Moreno et al v. Deutsche Bank Americas Holding Corp. et al

Filing 57

OPINION AND ORDER re: 38 LETTER MOTION for Oral Argument addressed to Judge Lorna G. Schofield from James O. Fleckner dated June 21, 2016. filed by Deutsche Bank Americas Holding Corp. Executive Committee, DeAWM Service Company, Deutsche Bank Americas Holding Corp. Benefits Committee, Deutsche Investment Management Americas, Inc., Richard O'Connell, RREEF America, LLC, Deutsche Bank Matched Savings Plan Investment Committee, Deutsche Bank AG, Deutsche Bank Americas Holding Corp., 30 MOTION to Dismiss The First Amended Complaint. filed by Deutsche Bank Americas Holding Corp. Executive Committee, DeAWM Service Company, Deutsche Bank Americas Holding Corp. Benefits Committee, Deutsche Investment Management Americas, Inc., John Does 1-40, Richard O'Connell, RREEF America, LLC, Deutsche Bank Matched Savings Plan Investment Committee, Deutsche Bank Americas Holding Corp., Deutsche Bank AG. For the foregoing reasons, Defendants' Rule 12(b)(6) motion is DENIED in part and GRANTED in part. Count V is dismissed in its entirety, and Defendants DIMA, RREEF, DSC and DB AG are dismissed from this action. Plaintiffs' remaining claims against Defendants DBAHC , the Investment Committee, the Executive Committee and OConnell remain pending. Defendants' motion for oral argument is DENIED as moot. The Clerk of Court is directed to close the motions at Dkt. Nos. 30 and 38. (Signed by Judge Lorna G. Schofield on 10/13/2016) (kgo)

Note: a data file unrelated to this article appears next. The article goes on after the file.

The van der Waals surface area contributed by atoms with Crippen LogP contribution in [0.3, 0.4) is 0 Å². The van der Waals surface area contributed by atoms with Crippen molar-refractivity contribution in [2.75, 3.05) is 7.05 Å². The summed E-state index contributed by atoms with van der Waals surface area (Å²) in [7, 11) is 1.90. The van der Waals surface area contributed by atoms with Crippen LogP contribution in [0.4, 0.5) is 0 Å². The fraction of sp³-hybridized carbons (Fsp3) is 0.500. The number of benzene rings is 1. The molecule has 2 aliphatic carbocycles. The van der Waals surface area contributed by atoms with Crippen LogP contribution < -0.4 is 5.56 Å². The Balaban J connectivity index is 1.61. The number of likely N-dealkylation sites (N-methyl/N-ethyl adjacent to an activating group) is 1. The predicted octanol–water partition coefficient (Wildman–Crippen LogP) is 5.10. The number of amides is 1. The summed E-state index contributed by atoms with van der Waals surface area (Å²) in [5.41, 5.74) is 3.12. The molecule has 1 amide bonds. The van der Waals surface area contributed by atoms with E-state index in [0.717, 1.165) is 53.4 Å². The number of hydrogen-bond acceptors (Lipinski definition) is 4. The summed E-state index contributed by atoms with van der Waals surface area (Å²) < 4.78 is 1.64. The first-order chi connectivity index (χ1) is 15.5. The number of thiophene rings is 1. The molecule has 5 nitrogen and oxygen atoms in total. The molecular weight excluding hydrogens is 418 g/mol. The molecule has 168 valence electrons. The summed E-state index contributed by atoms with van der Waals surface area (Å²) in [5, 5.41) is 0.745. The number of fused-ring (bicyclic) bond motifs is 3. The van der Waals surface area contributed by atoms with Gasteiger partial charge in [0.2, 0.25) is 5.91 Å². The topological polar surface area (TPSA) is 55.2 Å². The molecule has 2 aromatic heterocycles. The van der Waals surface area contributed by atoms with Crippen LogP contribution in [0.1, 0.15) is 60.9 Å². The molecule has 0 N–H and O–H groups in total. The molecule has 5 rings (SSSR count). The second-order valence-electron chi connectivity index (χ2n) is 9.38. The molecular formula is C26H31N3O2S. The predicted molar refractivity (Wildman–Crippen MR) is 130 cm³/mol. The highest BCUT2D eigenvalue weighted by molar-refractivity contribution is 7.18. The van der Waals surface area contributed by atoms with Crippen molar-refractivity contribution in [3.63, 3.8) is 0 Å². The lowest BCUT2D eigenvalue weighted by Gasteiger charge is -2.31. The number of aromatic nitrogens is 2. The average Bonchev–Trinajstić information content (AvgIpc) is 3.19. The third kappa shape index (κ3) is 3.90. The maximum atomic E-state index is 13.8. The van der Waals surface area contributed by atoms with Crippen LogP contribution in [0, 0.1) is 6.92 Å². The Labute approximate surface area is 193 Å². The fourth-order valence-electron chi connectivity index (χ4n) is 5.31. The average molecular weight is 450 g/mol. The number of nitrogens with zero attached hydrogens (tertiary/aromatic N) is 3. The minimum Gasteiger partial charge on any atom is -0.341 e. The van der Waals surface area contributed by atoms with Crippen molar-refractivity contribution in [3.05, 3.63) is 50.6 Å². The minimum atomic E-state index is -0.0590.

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UNITED STATES DISTRICT COURT SOUTHERN DISTRICT OF NEW YORK -------------------------------------------------------------X RAMON MORENO, et al., : Plaintiffs, : : -against: : DEUTSCHE BANK AMERICAS HOLDING : CORP., et al., : Defendants. : ------------------------------------------------------------ X USDC SDNY DOCUMENT ELECTRONICALLY FILED DOC #: DATE FILED: 10/13/2016 15 Civ. 9936 (LGS) OPINION AND ORDER LORNA G. SCHOFIELD, District Judge: Plaintiffs Ramon Moreno and Donald O’Halloran (“Plaintiffs”) bring this putative class action, alleging that certain Deutsche Bank entities mismanaged their 401(k) plan in violation of the Employee Retirement Income Security Act (“ERISA”), 29 U.S.C. § 1001 et seq. Defendants Deutsche Bank Americas Holding Corp. (“DBAHC”), Deutsche Bank Matched Savings Plan Investment Committee (the “Investment Committee”), Deutsche Bank Americas Holding Corp. Executive Committee (the “Executive Committee”), Richard O’Connell, Deutsche Bank AG (“DB AG”), Deutsche Investment Management Americas Inc. (“DIMA”), DeAWM Service Company (“DSC”) and RREEF America, LLC (“RREEF”) (collectively, “Defendants”) move to dismiss the First Amended Complaint (the “Complaint”) pursuant to Federal Rule of Civil Procedure 12(b)(6). For the following reasons, the motion is denied in part and granted in part. I. BACKGROUND A. Factual Allegations The following facts are taken from the Complaint and assumed to be true for the purposes of this motion. See Littlejohn v. City of New York, 795 F.3d 297, 306 (2d Cir. 2015). Plaintiffs are former participants in the Deutsche Bank Matched Savings Plan (the “Plan”). The Plan is a defined contribution plan, or 401(k) plan, that allows eligible Deutsche Bank employees “to invest a percentage of their earnings on a pre-tax basis.” The Plan provides its participants with a menu of investment options from which to choose when investing under the Plan. As of 2009, the Plan had roughly $1.9 billion in assets and offered participants 22 “designated investment alternatives,” ten of which were “proprietary Deutsche Bank mutual funds.” In addition to the designated investment alternatives, the Plan offered participants “the option of opening a self-directed brokerage account,” which gives participants “access to a broad array of stocks, bonds, and mutual funds.” The core of the Complaint’s allegations concerns the inclusion of Deutsche Bank proprietary mutual funds among the Plan’s offerings. According to the Complaint, “Deutsche Bank earned millions of dollars in investment management fees by retaining [these proprietary mutual funds] in the Plan.” The Complaint specifically alleges that the Plan included three proprietary index funds that charged excessive fees in relation to other comparable index funds managed by the Vanguard Group (“Vanguard”). For instance, it asserts that from 2009 until February 2013, the Plan included the Deutsche Equity 500 Index Fund, a “passive” investment vehicle that is designed to track the performance of the S&P 500 Index. This proprietary fund is alleged to have charged management and administrative fees that were more than eleven times higher than an available Vanguard’s index fund that tracked the S&P 500 Index. The Complaint further alleges that the expense ratio of this proprietary fund increased each year between 2010 and 2013 while the expense ratio associated with Vanguard’s index fund remained the same. During this same period, the size of the Plan’s investment in the proprietary fund also increased each year. In February 2013, the Deutsche Equity 500 Index Fund and other proprietary index funds were removed from the Plan and replaced with Vanguard index funds. The Plan’s offering of the 2 Deutsche Equity 500 Index fund rather than the lower cost Vanguard index fund allegedly resulted in Plan participants paying over $ 2 million in “excess fees.” The Complaint also asserts that the Plan included actively-managed proprietary funds that charged investment management fees two to five times higher than other “actively managed funds in the same style.” As the Complaint avers, not only did these proprietary funds have higher fees, but they also consistently underperformed as measured by benchmark indices. The Complaint asserts that as to two proprietary funds in particular, the Plan was the only defined contribution plan among roughly 1,400 such plans with more than $500 million in assets to hold these funds. The Complaint alleges that the Plan was mismanaged in two other ways. First, the Plan failed to include the least expensive share class for each of its offered proprietary funds. The Complaint alleges that, given the amount of assets it held, the Plan would have been eligible to offer the share classes with the lowest expense ratios for several proprietary funds, but that the Plan failed to make such options available. Second, Defendants “failed to adequately investigate non-mutual fund alternatives such as collective trusts and separately managed accounts.” The Complaint claims that Deutsche Bank offers its institutional clients these other types of investment accounts, which are in “the same investment style” as the Plan’s proprietary funds but have expense ratios that were 30 to 40% lower. B. Defendants Defendant DBAHC “provides the funding for the Plan” and is designated as the Plan Administrator. Its “primary purpose” is to “serve as the vehicle” for “Deutsche Bank’s pension and benefit plans.” Defendant the Investment Committee is “named by the Plan as one of the parties 3 responsible for administering and managing the Plan.” Its duties include selecting and removing investments that the Plan offers to its participants. The Investment Committee is monitored by Defendant the Executive Committee, which has the authority to appoint and remove Investment Committee members. Defendant O’Connell is the Plan Administrator whose responsibilities include “establish[ing] and administer[ing] rules and procedures with respect to all matters relating to the election and use of the Investment Funds.” Defendant DIMA, which is owned by DBAHC, is a participating employer in the Plan, meaning its eligible employees may invest in the Plan. DIMA also serves as an investment advisor to the proprietary Deutsche Bank mutual funds included in the Plan. Similarly, Defendant RREEF, which is owned by DBAHC, is a participating employer in the Plan and was an investment sub-advisor to one proprietary mutual fund held by the Plan. Defendant DSC is a participating employer in the Plan and serves as the “transfer agent, dividend-paying agent, and shareholder service agent for the Deutsche Bank mutual funds in the Plan” and receives revenues from the Plan’s investments in those mutual funds. DB AG is the parent corporation of all Deutsche Bank entities, including DBAHC, and a participating employer in the Plan. The Complaint alleges that “all revenues generated by [DBAHC, DIMA, DSC and RREEF] are reported as revenues of [DB AG].” Lastly, the Complaint also asserts claims against John Does 1–40. Because no Doe defendant has appeared or joined the instant motion to dismiss, Plaintiffs’ claims against John Does 1–40 are not at issue. C. Plaintiffs’ Causes of Action On December 21, 2015, Plaintiffs filed this putative class action on behalf of “[a]ll participants and beneficiaries of [the Plan] at any time on or after December 21, 2009, excluding Defendants, any of their directors, and any officers or employees of Defendants with 4 responsibility for the Plan’s investment or administrative function.” The Complaint, which was amended in March 2016, asserts five causes of action under ERISA. Count One asserts that the defendants it alleges are Plan fiduciaries -- the Investment Committee, the Executive Committee, O’Connell, DBAHC, DIMA and RREEF1 -- breached their duties of care and loyalty in selecting, retaining and monitoring the Plan investments. Counts Two and Three allege prohibited transactions. Count Two alleges that the inclusion of proprietary mutual funds caused the Plan to engage in prohibited transactions with parties in interest -- DIMA, RREEF and DSC -- because these entities were paid monthly fees for the services they rendered to the proprietary funds. Count Three asserts that Defendants DBAHC, DIMA and RREEF are Plan fiduciaries that engaged in prohibited self-dealing transactions because they received consideration for the investment management services performed by DIMA and RREEF, which are subsidiaries of DBAHC. Count Four alleges that DBAHC, O’Connell and the Executive Committees breached their fiduciary duties by failing to monitor the Plan’s decision-making process. Count Five seeks equitable disgorgement from the Plan employers -- DB AG, DSC, DBAHC, DIMA and RREEF (“Employer Defendants”) -- of any “ill-gotten proceeds” that resulted from the Plan’s offering the proprietary funds. Defendants move to dismiss the Complaint under Federal Rule of Civil Procedure 12(b)(6). They argue that (1) the suit is barred by ERISA’s statute of limitations, (2) Plaintiffs have failed to state a claim upon which relief can be granted for each Count and (3) DIMA and 1 The Complaint alleges that these defendants are fiduciaries of the Plan under 29 U.S.C. § 1002(21)(A). It further alleges that the Investment Committee, the Executive Committee and O’Connell also have fiduciary status pursuant to 29 U.S.C. § 1102(a) because they are named fiduciaries of the Plan. As addressed below, Defendants contest only Plaintiffs’ assertion that DIMA and RREEF are Plan fiduciaries. 5 RREEF lack fiduciary status as defined under 29 U.S.C. § 1002(21)(A). II. STANDARD In deciding motions to dismiss under Rule 12(b)(6), “all factual allegations in the complaint are accepted as true and all inferences are drawn in the plaintiff’s favor.” Littlejohn, 795 F.3d at 306. “To survive a motion to dismiss, a complaint must contain sufficient factual matter, accepted as true, to ‘state a claim to relief that is plausible on its face.’” Ashcroft v. Iqbal, 556 U.S. 662, 678 (2009) (quoting Bell Atl. Corp. v. Twombly, 550 U.S. 544, 570 (2007)). “Threadbare recitals of the elements of a cause of action, supported by mere conclusory statements, do not suffice.” Id. In reviewing a complaint, a court “may consider any written instrument attached to the complaint, statements or documents incorporated into the complaint by reference, . . . and documents possessed by or known to the plaintiff and upon which it relied in bringing the suit.” ATSI Commc’ns, Inc. v. Shaar Fund, Ltd., 493 F.3d 87, 98 (2d Cir. 2007). “Because the statute of limitations is an affirmative defense, Defendants carry the burden of showing that Plaintiff[s] failed to plead timely claims.” Demopoulos v. Anchor Tank Lines, LLC, 117 F. Supp. 3d 499, 507 (S.D.N.Y. 2015); see Staehr v. Hartford Fin. Servs. Grp., 547 F.3d 406, 425 (2d Cir. 2008) (“The lapse of a limitations period is an affirmative defense that a defendant must plead and prove.” (citing Fed. R. Civ. P. 8(c)(1))). Accordingly, dismissal based on an affirmative defense at the complaint stage is warranted only if “it is clear from the face of the complaint, and matters of which the court may take judicial notice, that the plaintiff’s claims are barred as a matter of law.” Staehr, 547 F.3d at 425 (emphasis omitted) (quoting Conopco, Inc. v. Roll Int’l, 231 F.3d 82, 86 (2d Cir. 2000)). 6 III. DISCUSSION A. Statute of Limitations Defendants assert that Plaintiffs’ suit is barred by the applicable statute of limitations. See 29 U.S.C. § 1113. This argument is rejected. ERISA provides “alternative limitations periods” that “depend[] on the underlying factual circumstances.” Janese v. Fay, 692 F.3d 221, 227–28 (2d Cir. 2012). As pertinent here, “[t]he first period, applicable in the absence of any special circumstances, is six years from the date of the last action that was part of the breach” or violation. Id. at 228; see 29 U.S.C. § 1113(1). “The second period is three years, applicable and beginning when a putative plaintiff has ‘actual knowledge’ of the [breach or] violation . . . .”2 Janese, 692 F.3d at 228 (quoting Caputo v. Pfizer, Inc., 267 F.3d 181, 193 (2d Cir. 2001)); see 29 U.S.C. § 1113(2). Whichever of the two dates is earlier is the applicable bar date. See 29 U.S.C. § 1113. 1. The Three-Year Limitations Period Defendants first contend that the three-year limitations period is triggered because Plaintiffs had actual knowledge of the alleged ERISA violations. In support, they argue that certain legally required Plan disclosures made clear to Plaintiffs that the Plan included proprietary funds that allegedly charged high fees and performed poorly more than three years prior to the filing of the initial complaint in December 2015. Even assuming, as courts have done, that an ERISA plaintiff has actual knowledge of fees and performance data that are 2 Section 1113 also includes a tolling provision “in the case of fraud or concealment.” 29 U.S.C. § 1113. When a “complaint alleges fraud or concealment with the requisite particularity,” a plaintiff must file suit within six years from the date that “plaintiff discovers, or should with reasonable diligence have discovered, the breach.” Janese, 692 F.3d at 228. Because the Complaint pleads timely claims, the tolling provision is inapplicable at this stage of the litigation. 7 “clearly disclosed” by plan documents, see Young v. Gen. Motors Inv. Mgmt. Corp., 550 F. Supp. 2d 416, 420 (S.D.N.Y. 2008), Defendants’ argument is unavailing at this stage of the proceeding. Actual knowledge requires the plaintiff to know “all material facts necessary to understand” that a breached has occurred. Caputo, 267 F.3d at 193. “[I]t is not enough that [the plaintiffs] had notice that something was awry; [the plaintiffs] must have had specific knowledge of the actual breach of duty upon which [they sued].” Id. (quoting Brock v. Nellis, 809 F.2d 753, 755 (11th Cir. 1987)). The Complaint asserts that Defendants violated ERISA by offering proprietary funds that charged fees that were excessive in relation to funds that were not included in the Plan but readily available. Given this allegation, the data for these comparator funds’ fees and performance are material to Plaintiffs understanding that ERISA has been violated. See Leber v. Citigroup 401(k) Plan Inv. Comm., No. 07 Civ. 9329, 2014 WL 4851816, at *4 (S.D.N.Y. Sept. 30, 2014) (“Plaintiffs could not have known that the fees were excessive, and thus a basis for an ERISA claim, without the relevant comparison point for assessing excessiveness.”). In this case, the Complaint explicitly alleges that Plaintiffs did not have knowledge of the “comparison of Plan costs and investment performance versus other available alternatives, comparison to other similarly-sized plans, information regarding other available share classes, and information regarding separate and collective trusts” until “shortly before this suit was filed.” This allegation must be accepted as true on this motion. Littlejohn, 795 F.3d at 306. Defendants have not shown that it is clear from the face of the Complaint or any judicially 8 noticed court filings3 that Plaintiffs actually knew of the fee or performance data for the comparable alternative funds more than three years before the commencement of this suit. Accordingly, dismissal under Rule 12(b)(6) based on ERISA’s three-year statute of limitation is denied. 2. The Six-Year Limitations Period Defendants alternatively argue that Plaintiffs’ prohibited transaction claims -- Counts Two and Three -- are barred by the six-year limitation period provided by 29 U.S.C. § 1113(1). Section 1113(1) bars claims that are filed more than six years after “[t]he date of the last action which constituted a part of the . . . violation.” Id. § 1113(1). Defendants argue that the claims are time barred because the only transaction allegedly prohibited under § 1106 was the initial decision to include the proprietary funds in the Plan and the proprietary funds were all initially selected “well over six years ago.” This argument fails as it does not accurately characterize the allegations in the Complaint. The Complaint alleges that the relevant prohibited transactions were the “shareholder service fees” paid to DSC and the monthly payments made to DIMA and RREEF in exchange for investment management services, and not the selection of the proprietary funds. According to the Complaint, these payments were deducted from “the assets being held for the Plan that were invested in Deutsche Bank-affiliated mutual funds.” 3 Defendants attached to their motion to dismiss documents they claim can be considered at the complaint stage because those documents “are either legally required disclosures, or are documents possessed by or known to Plaintiffs and upon which Plaintiffs relied in bringing this action.” See ATSI Commc’ns, Inc., 493 F.3d at 98. Because Plaintiffs do not dispute that such documents can be judicially noticed and such documents are not dispositive to the statute of limitation defense, the Court assumes -- without deciding -- that Defendants’ documents can be properly considered. 9 Citing 29 U.S.C. § 1101(b)(1), Defendants respond that these monthly payments to “fund advisors are not governed by ERISA because mutual fund assets are not plan assets.” At this stage of the litigation, this argument is unpersuasive. Section 1106(a) covers transactions that constitute an “indirect . . . furnishing of . . . services” or “indirect . . . transfer[s] to . . . a party in interest, of any assets of the plan.” Id. § 1106(a)(1)(C), (D). By alleging that Defendants included the proprietary funds for the purpose of increasing the amount of fees paid to DIMA, RREEF and DSC, the Complaint sufficiently alleges that the challenged transactions were indirect transfers to a party in interest. Dismissal is not warranted based on Defendants’ statute of limitations affirmative defense as it is not clear from the face of the Complaint or judicially noticed court filings that Plaintiffs’ claims are time barred under 29 U.S.C. § 1113. B. Failure to State a Claim 1. Breach of Fiduciary Duty (Count I) The Complaint sufficiently pleads a claim for breach of fiduciary duty under 29 U.S.C. § 1104(a). Section 1104(a)(1) imposes both a duty of loyalty and a duty of care. See Cent. States, Se. & Sw. Areas Pension Fund v. Cent. Transp., Inc., 472 U.S. 559, 570 (1985). The duty of loyalty requires a fiduciary to “discharge his duties with respect to a plan solely in the interest of the participants and beneficiaries and . . . for the exclusive purpose of[] providing benefits to participants and their beneficiaries; and . . . defraying reasonable expenses of administering the plan.” 29 U.S.C. § 1104(a)(1)(A). The duty of care compels a fiduciary to act “with the care, skill, prudence, and diligence under the circumstances then prevailing that a prudent [person] acting in a like capacity and familiar with such matters would use in the conduct of an enterprise of a like character and with 10 like aims.” Id. § 1104(a)(1)(B). “[T]his standard focus[es] on a fiduciary’s conduct in arriving at an investment decision, not on its results, and ask[s] whether a fiduciary employed the appropriate methods to investigate and determine the merits of a particular investment.” Pension Benefit Guar. Corp. ex rel. St. Vincent Catholic Med. Ctrs. Ret. Plan v. Morgan Stanley Inv. Mgmt. Inc., 712 F.3d 705, 716 (2d Cir. 2013) (second and third alteration in original) (internal quotation marks and citation omitted). Whether a fiduciary acted with the requisite care “is measured according to the objective prudent person standard developed in the common law of trusts.” Chao v. Merino, 452 F.3d 174, 182 (2d Cir. 2006). “[U]nder trust law, a fiduciary normally has a continuing duty of some kind to monitor investments and remove imprudent ones.” Tibble v. Edison Int’l, 135 S. Ct. 1823, 1828–29 (2015). Even where a plaintiff’s allegations “do not directly address[] the process by which the Plan was managed, a claim alleging a breach of fiduciary duty may still survive a motion to dismiss if the court, based on circumstantial factual allegations, may reasonably infer from what is alleged that the process was flawed.” Pension Benefit Guar. Corp., 712 F.3d at 718 (internal quotation marks and citation omitted). “For instance, the complaint may allege facts sufficient to raise a plausible inference that . . . a superior alternative investment was readily apparent such that an adequate investigation would have uncovered that alternative.” Id. at 719. The Complaint plausibly alleges that, by failing to remove excessively costly proprietary mutual funds, the defendants who were Plan fiduciaries breached their duties to act in the best interests of the Plan and with due care. The Complaint alleges that proprietary index funds offered by the Plan charged fees that were excessive compared with similar investment products offered by Vanguard. Specifically, the Complaint alleges that one proprietary index fund charged fees that were more than eleven times higher than a comparable Vanguard index fund, 11 and that this fee differential increased each year as did the Plan’s investment in the proprietary fund. Equally important, the Complaint alleges that Defendants stood to benefit from the alleged excessive fees because Deutsche Bank entities were paid investment management fees by these proprietary funds. These specific allegations regarding excessive fees from which Defendants stood to gain is sufficient to support the inference that the process used by the defendants who were Plan fiduciaries to select and maintain the Plan’s investment options was “tainted by failure of effort, competence, or loyalty.” Braden v. Wal-Mart Stores, Inc., 588 F.3d 585, 596 (8th Cir. 2009). Defendants offer their own facts to contest the plausibility of the allegation that the proprietary funds were underperforming. Defendants’ assertions raise factual issues that cannot be resolved at the motion to dismiss stage. In sum, Defendants’ contention that the Complaint fails to state a claim for breach of fiduciary duty is rejected. 2. Prohibited Transaction Claims (Count II and III) Defendants argue that Plaintiffs have failed to state prohibited transaction claims under 29 U.S.C. § 1106 because the alleged transactions are covered by certain statutory exemptions. This argument is unavailing because it is not clear from the face of the Complaint or judicially noticed court filings that any exemption applies. A defendant bears the burden of showing that an exemption to § 1106 applies. See Lowen v. Tower Asset Mgmt., Inc., 829 F.2d 1209, 1215 (2d Cir. 1987) (noting that a fiduciary charged with engaging in a prohibited transaction “must prove by a preponderance of the evidence that the transaction in question fell within an exemption”). Because the defendant has the burden of proof, whether an exemption precludes a plaintiff’s prohibited transaction claim is treated as an “affirmative defense[] for pleading purposes.” Allen v. GreatBanc Tr. Co., No. 15- 12 3569, 2016 WL 4474730, at *3 (7th Cir. Aug. 25, 2016). As such, on a Rule 12(b)(6) motion, it must be clear from the face of the Complaint or judicially noticed court filings that the Plan’s use of proprietary funds falls within an available exemption. See Staehr, 547 F.3d at 425. Defendants first contend that the prohibited transaction claims are foreclosed under 29 U.S.C. § 1108(b)(8), which provides that § 1106’s prohibitions do not restrict “[a]ny transaction between a plan and . . . a common or collective trust fund or pooled investment fund maintained by a party in interest which is a bank or trust company supervised by a State or Federal agency” if the following conditions are met: (A) the transaction is a sale or purchase of an interest in the fund, (B) the bank, trust company, or insurance company receives not more than reasonable compensation, and (C) such transaction is expressly permitted by the instrument under which the plan is maintained, or by a fiduciary (other than the bank, trust company, or insurance company or an affiliate thereof) who has authority to manage and control the assets of the plan. Defendants have not shown from the face of the Complaint that each of these requirements is met. For instance, the exemption applies only to a “sale or purchase of an interest in the fund,” but the alleged prohibited transactions are the payment of periodic fees to DIMA, RREEF and DSC from the assets being held for the Plan. See Santomenno v. Transamerica Life Ins. Co., No. 12 Civ. 2782, 2016 WL 2851289, at *6 (C.D. Cal. May 13, 2016) (noting that § 1108(b)(8) “is not about fees or how fees are properly collected”). At this stage of the litigation, § 1108(b)(8) does not bar Plaintiffs’ claims. Defendants also argue that the alleged transactions are exempt under Department of Labor (“DOL”) Prohibited Transaction Exemption 77–3 (“PTE 77–3”), 42 Fed. Reg. 18,734 (Mar. 31, 1977). PTE 77–3 provides in pertinent part that “‘the restrictions of [29 U.S.C. § 1106] shall not apply to the acquisition or sale of shares of an open-end investment company 13 registered under the Investment Company of Act of 1940’ -- i.e., a mutual fund -- ‘by an employee benefit plan covering only employees of such investment company.’” Leber v. Citigroup, Inc., No. 07 Civ. 9329, 2010 WL 935442, at *10 (S.D.N.Y. Mar. 16, 2010) (quoting PTE 77–3). This exemption applies only if certain requirements are met, including that “the plan must pay no ‘investment management, investment advisory or similar fee’ to the mutual fund, although the mutual fund itself may pay such fees to its managers.” Id. (quoting PTE 77–3(a)). Further, “[a]ll other dealings between the plan and the investment company” must be “on a basis no less favorable to the plan than such dealings are with other shareholders of the investment company.” PTE 77–3(d). Defendants have not shown from the face of the Complaint that the dealings between the proprietary mutual funds and the Plan were not “less favorable to the [Plan] than such dealings are with other shareholders” of those mutual funds. Specifically, the Complaint alleges that the defendants who were Plan fiduciaries failed to include in the Plan the lowest-cost share classes while such share classes were made available to Deutsche Bank’s institutional clients. See Krueger v. Ameriprise Fin., Inc., No. 11 Civ. 2781, 2012 WL 5873825, at *17 (D. Minn. Nov. 20, 2012) (denying Rule 12(b)(6) motion based on PTE 77–3 where the plaintiffs claimed that the defendants failed to make available “the lowest-cost share class of [certain] funds” that were available to “similarly situated institutional shareholders, who could have invested in lower cost shares”). Accordingly, Defendants have failed to show that an exemption precludes the prohibited transaction claims. 3. Lack of Fiduciary Status Counts I, II and III state a valid claim against some defendants, but not DIMA and RREEF, which are dismissed from those claims. The Complaint fails to allege that DIMA and 14 RREEF are Plan fiduciaries under ERISA. Section 1002(21)(A)(ii) provides that “a person is a fiduciary with respect to a plan to the extent . . . he renders investment advice for a fee or other compensation, direct or indirect, with respect to any moneys or other property of such plan.” Courts have incorporated the DOL’s regulations, 29 C.F.R. § 2510.3–21, when interpreting § 1002(21)(A)(ii), explaining that: to plead that a defendant is a fiduciary because it provided ‘investment advice for a fee,’ a plaintiff must plead that (1) the defendant provided individualized investment advice; (2) on a regular basis; (3) pursuant to a mutual agreement, arrangement, or understanding that (4) the advice would serve as a primary basis for the plan’s investment decisions; and (5) the advice was rendered for a fee. Walker v. Merrill Lynch & Co., No. 15 Civ. 1959, 2016 WL 4775823, at *5 (S.D.N.Y. Mar. 25, 2016) (quoting F.W. Webb Co. v. State St. Bank & Tr. Co., No. 09 Civ. 1241, 2010 WL 3219284, at *8 (S.D.N.Y. Aug. 12, 2010)); accord Santomenno ex rel. John Hancock Tr. v. John Hancock Life Ins. Co., 768 F.3d 284, 297 (3d Cir. 2014) (applying the five-part test derived from 29 C.F.R. § 2510.3–21).4 The Complaint does not sufficiently allege that DIMA and RREEF provided investment advice to the Plan for a fee. The Complaint asserts that DIMA and RREEF provided investment advice to the mutual funds, but does not allege that it provided such advice to the Plan. Plaintiffs also fail to allege any facts to support the inference that the advice rendered by DIMA and RREEF served as the “primary basis” for the Plan’s investment decisions. See Walker, 2016 WL 4775823, at *7. Rather, the Complaint alleges that the decision to include or remove the proprietary mutual funds was made by the Investment Committee, and does not allege that 4 Although the DOL has promulgated a regulation that amends its interpretation of the term “fiduciary” as defined in 29 U.S.C. § 1103(21)(a)(ii), the interpretation in the text above remains effective through April 2017. See 29 C.F.R. § 2510.3–21(j); see generally Definition of the Term “Fiduciary”; Conflict of Interest Rule—Retirement Investment Advice, 81 Fed. Reg. 20, 946, 20,954–58 (Apr. 8, 2016) (to be codified at 29 C.F.R. § 2510.3–21) (discussing the five-part test and DOL’s prospective amendments). 15 DIMA or RREEF provided any investment advice to the Investment Committee. Because the Complaint fails to allege that DIMA and RREEF are fiduciaries, Counts I, II, and III are dismissed as against them. 4. Failure to Monitor Claim (Count IV) Defendants’ only argument as to why Count IV fails to state a claim is that the failure-tomonitor claim is “wholly derivative of Counts I-III and therefore falls on the same grounds.” Because Plaintiffs have sufficiently alleged claims under Counts I, II and III, Defendants’ argument regarding the failure-to-monitor claim fails. 5. Equitable Restitution (Count V) Defendants seek dismissal of Count V, which seeks equitable restitution under 29 U.S.C. § 1132(a)(3). This section permits plan participants to bring a civil action “to obtain other appropriate equitable relief” to redress “any act or practice which violates” ERISA. 29 U.S.C. § 1132(a)(3). The Complaint alleges that the Employer Defendants “should be required to disgorge all monies they received during the relevant class period as a result of the Plan’s investments in Deutsche Bank-affiliated mutual funds.” Under § 1132(a)(3), “equitable relief’ . . . refer[s] to those categories of relief that were typically available in equity.” Great-W. Life & Annuity Ins. Co. v. Knudson, 534 U.S. 204, 210 (2002) (internal quotation marks and citation omitted). “[A] plaintiff could seek restitution in equity, ordinarily in the form of a constructive trust or an equitable lien, where money or property identified as belonging in good conscience to the plaintiff could clearly be traced to particular funds or property in the defendant’s possession.” Id. at 213 (emphasis omitted). One “limited exception” to the requirement that money be clearly traceable occurs when a party seeks an “accounting for profits.” Id. at 214 n.2. As the Supreme Court explained, “[i]f, for example, a plaintiff is entitled to a constructive trust on particular property held by the defendant, he may 16 also recover profits produced by the defendant’s use of that property, even if he cannot identify a particular res containing the profits sought to be recovered.” Id. Plaintiffs contend that they seek “an accounting for profits” and therefore the traceability requirement does not apply. The Complaint, however, fails to state this “limited” equitable claim. The Complaint demands “all monies . . . received” by the Employer Defendants “as a result of the Plan’s investments in Deutsche Bank-affiliated mutual funds;” the request is not limited to the profits on particular property held by Defendants. Moreover, to the extent that Plaintiffs seek other kinds of equitable restitution, Plaintiffs fail to allege facts sufficient to meet the traceability requirement. As the Complaint alleges, the fees sought were paid from a “pool of assets.” See Urakhchin v. Allianz Asset Mgmt. of America, L.P., No. 15 Civ. 1614, 2016 WL 4507117, at *8 (C.D. Cal. Aug. 5, 2016) (dismissing claim for equitable restitution where the “[p]laintiffs fail to allege that any of the money sought to be disgorged can be traced to particular funds or property in the [d]efendants’ possession”). Thus, Plaintiffs have failed to state a claim under 29 U.S.C. § 1132(a)(3). IV. CONCLUSION For the foregoing reasons, Defendants’ Rule 12(b)(6) motion is DENIED in part and GRANTED in part. Count V is dismissed in its entirety, and Defendants DIMA, RREEF, DSC and DB AG are dismissed from this action. Plaintiffs’ remaining claims against Defendants DBAHC, the Investment Committee, the Executive Committee and O’Connell remain pending. Defendants’ motion for oral argument is DENIED as moot. The Clerk of Court is directed to close the motions at Dkt. Nos. 30 and 38. Dated: October 13, 2016 New York, New York 17